Tuesday, June 06, 2017

Is that emotional support dog a fraud?

On a recent Delta flight, a man's "emotional support" dog bit another passenger pretty badly. The dog's owner is a veteran, and we are aware that veterans have problems. I don't know if this dog was a genuine support dog or if he and his owner have had training.

I do know that a lot of people abuse the label "emotional support" dog. They do it to get their dogs on the plane. You can buy therapy dog harnesses on Amazon, and you can buy the credentials online. It's all fraudulent.
Airline industry officials are worried that passengers are getting their pets a free ride by claiming them as emotional support animals. One major U.S. carrier reported carrying more than 24,000 emotional support animals in its cabins in one year. That number is nearly double the amount of people who brought trained service animals on that same carrier in the same year.
And in some cases it gets ridiculous.
Pigs and miniature horses are extremely popular. A diaper-donning duck named Daniel made headlines in October 2016 when a passenger tweeted a photo of him.
There are three types of dogs that go where other pets don't.
Emotional Support Animals: ESAs may or may not be specially trained, but their purpose is to provide comfort for someone with a documented mental health condition.
Therapy Animals: These animals are typically evaluated and registered through an agency, and their purpose is to provide emotionally therapeutic value to those in need. 
Therapy Animals: These animals are typically evaluated and registered through an agency, and their purpose is to provide emotionally therapeutic value to those in need. Therapy animals have no additional rights under the ADA, but settings that do not typically allow pets, such as hospitals and schools, may permit them to visit through programs like Paws on a Mission or Reading With Rover.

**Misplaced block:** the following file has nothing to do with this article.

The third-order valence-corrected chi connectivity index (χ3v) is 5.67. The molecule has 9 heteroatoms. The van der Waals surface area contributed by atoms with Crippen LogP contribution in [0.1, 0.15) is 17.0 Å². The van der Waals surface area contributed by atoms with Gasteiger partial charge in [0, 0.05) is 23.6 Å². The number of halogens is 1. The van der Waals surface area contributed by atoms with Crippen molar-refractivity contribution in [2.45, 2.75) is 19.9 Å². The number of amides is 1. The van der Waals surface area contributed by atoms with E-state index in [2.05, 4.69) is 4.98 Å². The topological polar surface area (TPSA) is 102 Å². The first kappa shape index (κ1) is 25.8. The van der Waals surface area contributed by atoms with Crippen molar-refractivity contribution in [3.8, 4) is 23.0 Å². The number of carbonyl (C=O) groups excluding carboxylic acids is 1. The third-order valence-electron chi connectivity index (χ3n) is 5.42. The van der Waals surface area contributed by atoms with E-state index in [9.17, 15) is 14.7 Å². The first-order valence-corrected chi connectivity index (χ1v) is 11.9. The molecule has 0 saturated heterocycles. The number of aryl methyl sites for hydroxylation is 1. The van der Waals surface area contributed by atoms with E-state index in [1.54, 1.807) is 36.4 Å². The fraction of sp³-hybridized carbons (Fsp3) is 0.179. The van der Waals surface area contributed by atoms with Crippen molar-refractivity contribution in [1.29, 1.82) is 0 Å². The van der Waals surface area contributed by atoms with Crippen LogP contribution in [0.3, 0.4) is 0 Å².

Service Animals: These animals have been specially trained to perform tasks that their owner could not sufficiently perform on their own. For example, they may offer direction to a blind person walking in a busy street, or pick a specific fallen item off the ground for a person in a wheelchair. These animals are not required by law to wear vests, and under the ADA, a business may only ask two questions of the owner: 1) is the dog a service animal required because of a disability, and (2) what work or task has the dog been trained to perform.
It's pretty hard for an airline gate attendant to make a decision as an airplane is boarding, so the airlines should set up a screening much earlier in the process to weed out the frauds. The problem is that we're so afraid of offending anyone these days that we've thrown common sense out the window. And people who consider themselves above the rules take us for a ride.

No comments:

Post a Comment